Decade in jail for repeated violence against women

October 23, 2014 | By More
File image. © Andrew Bardwell

File image. © Andrew Bardwell

A 26-year-old with a history of violence against women has been jailed for 10 years 4 months for assaults involving binding, choking, stabbing and sexual violation.

After stabbing a woman in the leg with a large knife during an argument, Andrew Alistair Henderson forced her to tell ambulance officers that she had inflicted the 10cm gash on herself.

The woman did that. “She was fearful of what you would do if she told the truth,” said Judge Paul Kellar at Henderson’s Christchurch District Court sentencing.

He read Henderson a first strike warning that imposes heavier sentences on repeat violent offenders, before jailing him and imposing a five-year minimum term before he can be considered for parole.

Henderson has convictions in 2006 for assault, assaulting the police, and assaulting a woman. He has two convictions for assaulting women in 2010. His offending began at 18, and his previous record now includes a total of 11 assaults, and convictions for reckless and dishonest offending.

He is assessed as a high risk of reoffending, and a very high risk of causing harm to others. Probation lists his problems as drug dependency, a propensity for violence, and his attitude.

At the time of his most recent attack on a woman, he was on methadone, morphine, cannabis, and legal highs.

Henderson pleaded guilty to nine charges: a series of assaults on women, assault with a weapon, assault with intent to injure by throttling a woman twice, unlawfully detaining a woman by binding her, and threatening to kill. He was found guilty by a jury of wounding a woman with intent to cause grievous bodily harm – the stabbing – and sexual violation by unlawful sexual connection. All were committed in Christchurch in 2012 and 2013.

Judge Kellar detailed the series of assaults before imposing sentence, including one assault where the victim was choked until she had difficulty breathing and began to lose feeling in her legs. He used an electrical tie to fasten her hands to the bed “so she could not leave the house and go to the police”.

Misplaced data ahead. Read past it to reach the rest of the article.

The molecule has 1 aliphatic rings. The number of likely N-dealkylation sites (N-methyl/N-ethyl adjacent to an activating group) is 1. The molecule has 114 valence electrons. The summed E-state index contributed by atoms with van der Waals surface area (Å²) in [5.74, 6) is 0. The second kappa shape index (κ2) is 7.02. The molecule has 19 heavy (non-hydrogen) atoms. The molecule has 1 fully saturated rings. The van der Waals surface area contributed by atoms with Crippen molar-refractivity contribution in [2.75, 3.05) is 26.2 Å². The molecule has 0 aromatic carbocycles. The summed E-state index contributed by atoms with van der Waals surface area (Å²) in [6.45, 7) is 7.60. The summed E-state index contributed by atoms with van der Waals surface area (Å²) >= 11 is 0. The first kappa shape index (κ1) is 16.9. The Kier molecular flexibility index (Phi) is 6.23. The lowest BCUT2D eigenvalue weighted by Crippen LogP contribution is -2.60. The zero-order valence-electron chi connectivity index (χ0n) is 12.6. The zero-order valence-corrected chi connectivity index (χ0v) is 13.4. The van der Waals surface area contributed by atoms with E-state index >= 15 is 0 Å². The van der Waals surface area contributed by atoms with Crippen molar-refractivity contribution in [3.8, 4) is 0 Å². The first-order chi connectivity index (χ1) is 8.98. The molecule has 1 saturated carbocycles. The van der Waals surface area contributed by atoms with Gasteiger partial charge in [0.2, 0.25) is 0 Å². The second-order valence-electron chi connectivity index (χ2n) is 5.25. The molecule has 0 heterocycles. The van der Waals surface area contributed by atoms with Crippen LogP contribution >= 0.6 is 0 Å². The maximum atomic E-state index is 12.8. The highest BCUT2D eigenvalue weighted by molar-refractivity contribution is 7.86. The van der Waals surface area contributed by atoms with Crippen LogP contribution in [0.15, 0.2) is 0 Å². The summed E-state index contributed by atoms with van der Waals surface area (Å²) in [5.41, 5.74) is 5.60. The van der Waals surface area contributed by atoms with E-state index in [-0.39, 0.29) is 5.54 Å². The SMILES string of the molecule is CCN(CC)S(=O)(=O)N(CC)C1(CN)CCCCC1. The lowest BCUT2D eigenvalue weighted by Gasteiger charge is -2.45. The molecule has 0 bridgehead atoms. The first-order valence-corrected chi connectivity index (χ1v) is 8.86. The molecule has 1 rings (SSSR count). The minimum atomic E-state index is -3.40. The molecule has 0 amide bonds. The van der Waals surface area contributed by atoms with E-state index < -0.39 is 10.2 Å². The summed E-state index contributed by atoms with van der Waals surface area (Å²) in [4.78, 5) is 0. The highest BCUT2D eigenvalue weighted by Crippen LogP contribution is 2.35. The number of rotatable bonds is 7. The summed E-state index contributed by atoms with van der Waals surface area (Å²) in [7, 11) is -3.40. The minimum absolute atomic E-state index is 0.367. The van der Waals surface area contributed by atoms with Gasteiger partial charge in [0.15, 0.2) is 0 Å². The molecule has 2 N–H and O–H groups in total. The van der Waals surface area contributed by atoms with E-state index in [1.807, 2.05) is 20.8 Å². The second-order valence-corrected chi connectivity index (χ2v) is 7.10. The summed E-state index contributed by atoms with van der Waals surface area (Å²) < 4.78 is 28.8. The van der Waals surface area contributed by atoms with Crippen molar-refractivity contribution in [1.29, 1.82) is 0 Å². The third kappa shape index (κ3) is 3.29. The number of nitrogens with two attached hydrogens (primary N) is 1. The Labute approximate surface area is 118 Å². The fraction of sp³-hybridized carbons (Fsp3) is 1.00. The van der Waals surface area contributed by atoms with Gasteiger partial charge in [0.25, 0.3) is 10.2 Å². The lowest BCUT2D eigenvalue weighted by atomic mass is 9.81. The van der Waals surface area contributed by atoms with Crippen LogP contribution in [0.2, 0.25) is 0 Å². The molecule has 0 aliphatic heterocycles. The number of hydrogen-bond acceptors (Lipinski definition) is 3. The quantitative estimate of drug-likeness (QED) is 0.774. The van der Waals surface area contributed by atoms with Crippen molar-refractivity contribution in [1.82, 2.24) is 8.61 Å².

The woman was left that way for hours before Henderson cut the tie.

In another attack, Henderson smashed the victim’s computer on the floor and then got a 30cm knife from the kitchen. When the woman shut herself in the bathroom, Henderson stabbed the knife right through the door five times at head height.

When he got into the bathroom, he held the knife against her throat and told her he was going to kill her. “You are not going anywhere. You know too much,” he told her, before stabbing her in the leg. He then got her codeine, applied a tourniquet, and told her to lie to the ambulance officers about inflicting the injury herself.

He penetrated a woman’s anus with his fingers, causing a tear which required hospital treatment. Defence counsel Andrew Bailey said that offence had occurred during sexual activity, but happened after the point when the woman withdrew consent for what was taking place.

Mr Bailey argued that there should be no minimum non-parole term because it would reduce Henderson’s incentive to go ahead with rehabilitation.

Crown prosecutor Deidre Orchard said the latest attack had been callous offending against a victim who was vulnerable because he was in a dominant position over her and she was no physical match for him.

Judge Kellar said it was accepted that Henderson’s violence was escalating in a pattern that began emerging in his mid-teens. Henderson explained that in one assault he had vented his anger arising from his anxiety and paranoia by strangling a woman.

Category: Focus

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